Seattle’s book readings can attract famously large, literate crowds, but it was still impressive to see Alain de Botton crossing the expanse of stage at Meany Hall like T.E. Lawrence did God’s Anvil, or at least as O’ Toole did in David Lean’s film. You almost wanted more ways to pass the time during his walk to the Seattle Arts & Lectures podium–check Twitter, scroll through Facebook, any emails? Ah, he’s almost there!
A Zurich-born Harvard-PhD dropout, de Botton belongs to the set of popular-thought authors that also includes Malcolm Gladwell: People who are known less for originating ideas than for the facility they have for disseminating them. This drives the fustier, mustier, tweed-elbowed set mad. With his new book, Religion for Atheists, de Botton has every chance of adding to his envy-addled detractors, as he has transferred his “just the good bits,” buffet approach to philosophy to religion, as well.
Thanks to his time at Cambridge and King’s College, the thin, balding, soberly dressed de Botton can make this approach sound eminently reasonable, even sophisticated. Not giving an inch to the Very-Serious-or-Religious, he wonders whether they would like to apply their categorical absolutism to literature: Would they be horrified at the way you “pick and mix” between Jane Austen and Will Self? Henry James and Martin Amis? (Austen was his, for the rest, I’m ad libbing.)
Canny, that set-up, because of course any devoutly religious person’s mindset likely precludes treating revelation as literature; it just serves to remind everyone at book readings how much they broad-mindedly enjoy literature. And de Botton is quite clear at the outset that he’s not there to argue the existence of God, that he belongs in the camp of the post-religious for whom belief in a deity seems a bit ridiculous, and there is no fruitful argument to be had. “Sorry you’re damned” and “Sorry you’re stupid” is how he characterizes the pro and con positions.
For himself, he says, the question is, How do you have a good life without God? And it turns out that, belief in deities aside, “lots of things about religion are fascinating to me.” He lists Christmas carols, churches, holidays–the “quite nice secondary bits.”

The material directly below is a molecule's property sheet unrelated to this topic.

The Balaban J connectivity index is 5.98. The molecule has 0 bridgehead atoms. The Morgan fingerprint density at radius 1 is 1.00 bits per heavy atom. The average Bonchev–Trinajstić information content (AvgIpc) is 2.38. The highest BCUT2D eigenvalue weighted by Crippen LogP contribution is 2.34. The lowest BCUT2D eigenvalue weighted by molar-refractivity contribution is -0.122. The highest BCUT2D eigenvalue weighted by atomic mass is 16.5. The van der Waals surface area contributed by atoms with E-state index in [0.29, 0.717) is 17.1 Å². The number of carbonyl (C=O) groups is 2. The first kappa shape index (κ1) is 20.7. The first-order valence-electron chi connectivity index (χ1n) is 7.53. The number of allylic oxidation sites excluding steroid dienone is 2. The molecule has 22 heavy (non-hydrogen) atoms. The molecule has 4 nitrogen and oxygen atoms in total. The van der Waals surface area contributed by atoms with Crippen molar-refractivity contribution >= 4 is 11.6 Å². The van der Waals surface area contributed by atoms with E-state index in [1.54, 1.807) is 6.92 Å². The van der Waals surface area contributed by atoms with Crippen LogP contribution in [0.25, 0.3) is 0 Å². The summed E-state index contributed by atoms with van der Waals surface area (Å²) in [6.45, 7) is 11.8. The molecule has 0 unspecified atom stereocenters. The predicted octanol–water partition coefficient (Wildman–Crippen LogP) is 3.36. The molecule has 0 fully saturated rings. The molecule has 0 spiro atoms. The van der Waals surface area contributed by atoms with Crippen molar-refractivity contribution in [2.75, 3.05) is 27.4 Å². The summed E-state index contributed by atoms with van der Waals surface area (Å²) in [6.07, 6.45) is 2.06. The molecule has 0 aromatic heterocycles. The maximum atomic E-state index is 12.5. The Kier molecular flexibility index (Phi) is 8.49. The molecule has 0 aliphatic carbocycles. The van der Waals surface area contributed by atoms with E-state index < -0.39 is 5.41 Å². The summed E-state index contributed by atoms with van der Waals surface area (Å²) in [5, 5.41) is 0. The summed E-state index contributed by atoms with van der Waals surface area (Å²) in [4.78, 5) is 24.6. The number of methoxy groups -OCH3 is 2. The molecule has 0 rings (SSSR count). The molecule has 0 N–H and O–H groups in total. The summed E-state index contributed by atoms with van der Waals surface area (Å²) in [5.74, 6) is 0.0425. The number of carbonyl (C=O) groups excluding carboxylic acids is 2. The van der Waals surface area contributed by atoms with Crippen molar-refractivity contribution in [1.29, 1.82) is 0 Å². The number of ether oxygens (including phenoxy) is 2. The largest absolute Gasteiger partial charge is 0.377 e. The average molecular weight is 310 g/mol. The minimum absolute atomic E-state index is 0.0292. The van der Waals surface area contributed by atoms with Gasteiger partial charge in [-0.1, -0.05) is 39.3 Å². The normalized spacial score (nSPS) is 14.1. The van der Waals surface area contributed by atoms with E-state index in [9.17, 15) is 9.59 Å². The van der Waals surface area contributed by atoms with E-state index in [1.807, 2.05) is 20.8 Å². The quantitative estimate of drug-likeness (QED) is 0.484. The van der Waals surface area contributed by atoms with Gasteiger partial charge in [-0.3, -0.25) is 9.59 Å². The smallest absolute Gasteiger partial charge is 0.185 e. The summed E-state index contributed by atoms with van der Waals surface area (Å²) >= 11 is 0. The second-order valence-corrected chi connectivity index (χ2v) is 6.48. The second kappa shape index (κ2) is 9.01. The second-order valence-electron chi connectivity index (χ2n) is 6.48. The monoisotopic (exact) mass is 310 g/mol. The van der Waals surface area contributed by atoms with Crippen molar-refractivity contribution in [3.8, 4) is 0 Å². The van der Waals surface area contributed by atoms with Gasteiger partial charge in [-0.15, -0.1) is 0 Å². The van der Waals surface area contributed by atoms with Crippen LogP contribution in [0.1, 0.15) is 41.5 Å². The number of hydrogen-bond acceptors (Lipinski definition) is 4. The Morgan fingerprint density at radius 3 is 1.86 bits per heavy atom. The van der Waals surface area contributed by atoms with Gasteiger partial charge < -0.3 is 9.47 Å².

But in fact he has bigger Jesus fishes to fry. Contrasting the secular approach to education, where the student is a receptacle for career skills, de Botton discusses the religious school’s drive to help students become more fully human. We have an intense desire for meaning, he says, thwarted by an educational system that really fails to equip us for the fact that life has to be lived. Oh no, he says, it’s nothing much (rattling off a long list of major life transitions) and then you get into the coffin, shut the lid, and you’re done with it.
Religion understands, he says, changing tack, that we’re all barely holding it together, that we need ongoing assistance in life. And because religion is frequently persuaded beforehand of humanity’s flawed origins, it has less faith in the epiphanic power of truth to set us right. Secular education lectures, dispassionately, and often with no great regard for your interest. Religious education is a sermon, a parable, something meant to engage you emotionally as well as intellectually, and it is repeated again and again, because knowledge is more likely to wear off than stick.
Religion creates an outer structure for an inner life. Zen Buddhists have appointments with the full moon. It’s not that the secular world doesn’t have this, de Botton adds: “It’s a lot of what Wordsworth is on about. The problem is, none of us read Wordsworth.” Ritual makes us get around to doing those things we keep meaning to do. Religion can also–not always, Calvinists!–take special care with the aesthetics of wisdom, to try to reach people through their senses. Even austere Buddhists may hold a tea ceremony.
De Botton is a founder of London’s School of Life, which seeks to provide life wisdom (he defines wisdom as “helpful truth”) without the trappings of esoteric academia. It’s a bias that appears in his discussion of religious (versus secular) art, where he praises the didactic nature of religious art, the way it seeks to instruct clearly, rather than mystify you with the complexity of modern life. He quotes Hegel saying art is the sensory presentation of ideas, and somehow this leads to a riff on “Hey, Jude,” which, again, sounded sensible and right-thinking at the time. (My notes also indicate that you’re to take a look at Rembrandt’s “Christ in the Storm on the Sea of Galilee.” “Courage” is underlined.)
But the secular world doesn’t care, often, for art that has a definite point of view. When you wonder what a painting is about, de Botton says, you’re likely to lean in and read the curator’s breakdown of the kinds of paint used, and what the canvas is made of.
Further, he argues, artists in the modern world are almost always lone actors, as against the organized force of religion. “Witty and sarcastic books,” he points out, “won’t bring religion down.” (By the way, leaflets were being handed out as you entered that promoted a Bellevue visit by Richard Dawkins.)
So, to sum up: Religions are “fantastic resources,” with “lots of stuff to steal.” They are “too wise, powerful, and beautiful to be abandoned to the people who happen to believe in them.” In the Q&A section, de Botton delivered what sounded like another practiced formulation: “We’re not short of values, we’re short of ways of making them stick.”